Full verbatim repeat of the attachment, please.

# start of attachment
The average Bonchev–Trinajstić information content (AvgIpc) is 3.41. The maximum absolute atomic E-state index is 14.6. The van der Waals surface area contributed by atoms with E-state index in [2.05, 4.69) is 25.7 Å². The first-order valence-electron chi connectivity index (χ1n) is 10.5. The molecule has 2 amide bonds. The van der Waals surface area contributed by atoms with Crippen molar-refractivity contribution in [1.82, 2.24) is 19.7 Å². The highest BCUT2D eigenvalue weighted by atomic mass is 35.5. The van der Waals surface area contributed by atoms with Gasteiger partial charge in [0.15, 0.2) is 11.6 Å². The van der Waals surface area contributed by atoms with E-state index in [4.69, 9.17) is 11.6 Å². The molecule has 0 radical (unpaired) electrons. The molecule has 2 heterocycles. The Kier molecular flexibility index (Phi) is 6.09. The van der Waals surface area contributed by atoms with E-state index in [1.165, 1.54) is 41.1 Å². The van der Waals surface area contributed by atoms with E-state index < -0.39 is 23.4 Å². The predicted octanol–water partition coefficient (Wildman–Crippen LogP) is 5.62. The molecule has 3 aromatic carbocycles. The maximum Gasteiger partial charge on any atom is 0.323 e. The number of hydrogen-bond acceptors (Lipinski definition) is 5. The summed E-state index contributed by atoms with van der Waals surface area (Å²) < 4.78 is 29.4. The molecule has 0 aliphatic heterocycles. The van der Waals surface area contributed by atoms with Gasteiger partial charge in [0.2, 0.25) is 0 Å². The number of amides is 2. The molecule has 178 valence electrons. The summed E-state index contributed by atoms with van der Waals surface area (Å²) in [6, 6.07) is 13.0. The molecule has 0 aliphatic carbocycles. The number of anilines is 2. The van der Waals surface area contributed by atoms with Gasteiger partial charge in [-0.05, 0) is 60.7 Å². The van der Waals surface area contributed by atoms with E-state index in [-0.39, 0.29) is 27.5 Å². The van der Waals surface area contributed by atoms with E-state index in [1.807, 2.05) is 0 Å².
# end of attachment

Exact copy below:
The average Bonchev–Trinajstić information content (AvgIpc) is 3.41. The maximum absolute atomic E-state index is 14.6. The van der Waals surface area contributed by atoms with E-state index in [2.05, 4.69) is 25.7 Å². The first-order valence-electron chi connectivity index (χ1n) is 10.5. The molecule has 2 amide bonds. The van der Waals surface area contributed by atoms with Crippen molar-refractivity contribution in [1.82, 2.24) is 19.7 Å². The highest BCUT2D eigenvalue weighted by atomic mass is 35.5. The van der Waals surface area contributed by atoms with Gasteiger partial charge in [0.15, 0.2) is 11.6 Å². The van der Waals surface area contributed by atoms with E-state index in [4.69, 9.17) is 11.6 Å². The molecule has 0 radical (unpaired) electrons. The molecule has 2 heterocycles. The Kier molecular flexibility index (Phi) is 6.09. The van der Waals surface area contributed by atoms with E-state index in [1.165, 1.54) is 41.1 Å². The van der Waals surface area contributed by atoms with E-state index < -0.39 is 23.4 Å². The predicted octanol–water partition coefficient (Wildman–Crippen LogP) is 5.62. The molecule has 3 aromatic carbocycles. The maximum Gasteiger partial charge on any atom is 0.323 e. The number of hydrogen-bond acceptors (Lipinski definition) is 5. The summed E-state index contributed by atoms with van der Waals surface area (Å²) < 4.78 is 29.4. The molecule has 0 aliphatic heterocycles. The van der Waals surface area contributed by atoms with Gasteiger partial charge in [0.2, 0.25) is 0 Å². The number of amides is 2. The molecule has 178 valence electrons. The summed E-state index contributed by atoms with van der Waals surface area (Å²) in [6, 6.07) is 13.0. The molecule has 0 aliphatic carbocycles. The number of anilines is 2. The van der Waals surface area contributed by atoms with Gasteiger partial charge in [-0.05, 0) is 60.7 Å². The van der Waals surface area contributed by atoms with E-state index in [-0.39, 0.29) is 27.5 Å². The van der Waals surface area contributed by atoms with E-state index in [1.807, 2.05) is 0 Å².